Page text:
Thursday, November 8, 2012

A little snow, and babies furring out

 But they aren't growing quickly at all. Indeed, the babies are hardly gaining weight at all. I still haven't had time to fully do out the chart, but overall they are putting all of their energy into growing fur and staying warm from what I can tell. I will try to get the chart up this weekend to do some solid comparisons and have real numbers for everyone that cares. There's lots more photos below the cut.

 On the down side, one of the babies has actually been losing weight. The farthest left baby that's all wrinkly has lost weight since being born. That is usually a sign that it is that baby's last day. Everyone else is maintaining or slightly gaining weight. S/he is also less coordinated than the others. I have been putting him in the middle of the pile so it should at least stays warm. The big hope is that Dawn makes sure s/he gets food today, and beyond that there isn't much we can do for it.

Fortunately other than the lower growth rate the other babies seem to be doing just fine. In the picture on the Right you can see a great example of milk belly, don't even have to seriously check that one. In more subtle cases you might want to check to be sure each baby has eaten. Right now our priority is being quick to get the babies weighed and back in their warm nest. We have decided that any day where the temperature is too cold we won't be weighing the babies who are too young. What I mean by too young is not yet producing their own warmth and maintaining their own body temperatures. Generally that's about two weeks old. The standard I've been using lately is, if it is too cold for me to comfortably use my bare hands I shouldn't be weighing the babies. Yesterday we didn't get weights due to it being around 20 degrees early in the morning. This morning was just brisk, the un heated water bottles weren't even frozen. Dawn has been none too thrilled with what I have been doing with her babies, but as you can see Below she is quite docile, and will accept reassurance that everything is ok. She still watches. We are very glad she isn't the kind of mother who is prone to biting when she feels her kits are being threatened. Instead she just investigates, especially the scale, she tries to investigate the scale thoroughly. She is less interested in what ever I'm recording the weights on. I think it is because the scale smells like her babies.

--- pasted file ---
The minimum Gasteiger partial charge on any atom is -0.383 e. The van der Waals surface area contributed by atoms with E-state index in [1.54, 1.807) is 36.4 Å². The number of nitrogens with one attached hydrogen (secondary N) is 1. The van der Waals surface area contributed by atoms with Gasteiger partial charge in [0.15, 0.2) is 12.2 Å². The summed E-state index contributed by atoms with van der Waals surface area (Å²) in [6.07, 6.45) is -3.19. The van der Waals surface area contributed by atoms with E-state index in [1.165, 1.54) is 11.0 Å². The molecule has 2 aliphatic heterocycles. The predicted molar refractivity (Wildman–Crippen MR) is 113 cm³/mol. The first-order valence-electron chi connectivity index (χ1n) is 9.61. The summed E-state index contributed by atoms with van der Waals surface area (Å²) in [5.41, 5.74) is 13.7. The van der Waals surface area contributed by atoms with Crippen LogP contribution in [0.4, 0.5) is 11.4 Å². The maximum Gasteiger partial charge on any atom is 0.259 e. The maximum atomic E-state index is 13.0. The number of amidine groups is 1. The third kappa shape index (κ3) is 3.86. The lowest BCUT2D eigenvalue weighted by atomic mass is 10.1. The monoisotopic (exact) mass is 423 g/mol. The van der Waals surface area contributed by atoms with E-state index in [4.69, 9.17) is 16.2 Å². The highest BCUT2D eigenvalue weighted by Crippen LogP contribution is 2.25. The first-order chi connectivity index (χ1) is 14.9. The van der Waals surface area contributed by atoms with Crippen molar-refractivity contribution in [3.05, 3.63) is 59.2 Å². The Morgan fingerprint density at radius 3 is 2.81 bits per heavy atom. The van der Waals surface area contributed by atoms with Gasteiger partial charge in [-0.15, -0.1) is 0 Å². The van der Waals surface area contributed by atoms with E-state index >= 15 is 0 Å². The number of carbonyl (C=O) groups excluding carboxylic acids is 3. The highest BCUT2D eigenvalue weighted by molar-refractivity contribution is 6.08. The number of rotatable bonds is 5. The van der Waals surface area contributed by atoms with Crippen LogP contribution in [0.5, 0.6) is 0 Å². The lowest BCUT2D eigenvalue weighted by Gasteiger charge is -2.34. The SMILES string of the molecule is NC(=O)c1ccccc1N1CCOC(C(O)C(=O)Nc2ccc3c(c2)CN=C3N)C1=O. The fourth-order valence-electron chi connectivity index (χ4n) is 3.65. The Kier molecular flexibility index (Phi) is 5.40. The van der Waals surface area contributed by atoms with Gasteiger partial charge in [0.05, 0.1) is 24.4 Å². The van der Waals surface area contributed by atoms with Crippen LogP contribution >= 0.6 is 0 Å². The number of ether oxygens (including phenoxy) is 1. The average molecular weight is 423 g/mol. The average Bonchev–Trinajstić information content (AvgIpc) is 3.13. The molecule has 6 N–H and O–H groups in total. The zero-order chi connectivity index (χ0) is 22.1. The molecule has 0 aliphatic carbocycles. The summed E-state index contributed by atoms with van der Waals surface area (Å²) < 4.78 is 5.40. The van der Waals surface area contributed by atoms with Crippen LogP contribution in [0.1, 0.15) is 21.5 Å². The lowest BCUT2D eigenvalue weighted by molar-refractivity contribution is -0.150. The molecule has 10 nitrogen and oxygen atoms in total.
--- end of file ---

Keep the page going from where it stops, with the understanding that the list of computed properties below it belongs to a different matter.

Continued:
Water for the rabbits is obviously a serious concern for us since without water, any creature dies. With rabbits that can happen even faster than it does for humans. Cold dry air exacerbates that. The powered water bottles do work, and work well. That said they are quite expensive to purchase, and I'd rather not have the lives of our rabbits entirely dependent on electricity. For the mothers I am going to stick with using the powered water bottle heaters, but for everyone else I am going to shift to crocks for the winter. They are less efficient labor wise than water bottles needing to be refilled regularly, and cleaned more often than water bottles. On the other hand the quick lock crock seems to fit our needs perfectly for the winter. Easy to fill, easy to remove. I am going to be seeing if I can get more crocks than attachment points so in the morning, when we get home, and before we go to bed we bring out an already warmed crock, and a pitcher of hot water. Take the frozen solid crock that is out there inside to warm up, and put in the warm crock, and fill it right on up. If not then we just go out, bring in the frozen crocks, and warm them up under hot water so they stay liquid longer.
Finally, the snow. Normally, when there is snow that is a major topic of the post, or at least gets a serious mention. This time however, we got very lucky. The shore definitely got hit with snow, we on the other hand, well, you can see on the Right what we got. At the height of the snow up on our little hill the entire ground was white. By this morning it was as you see.

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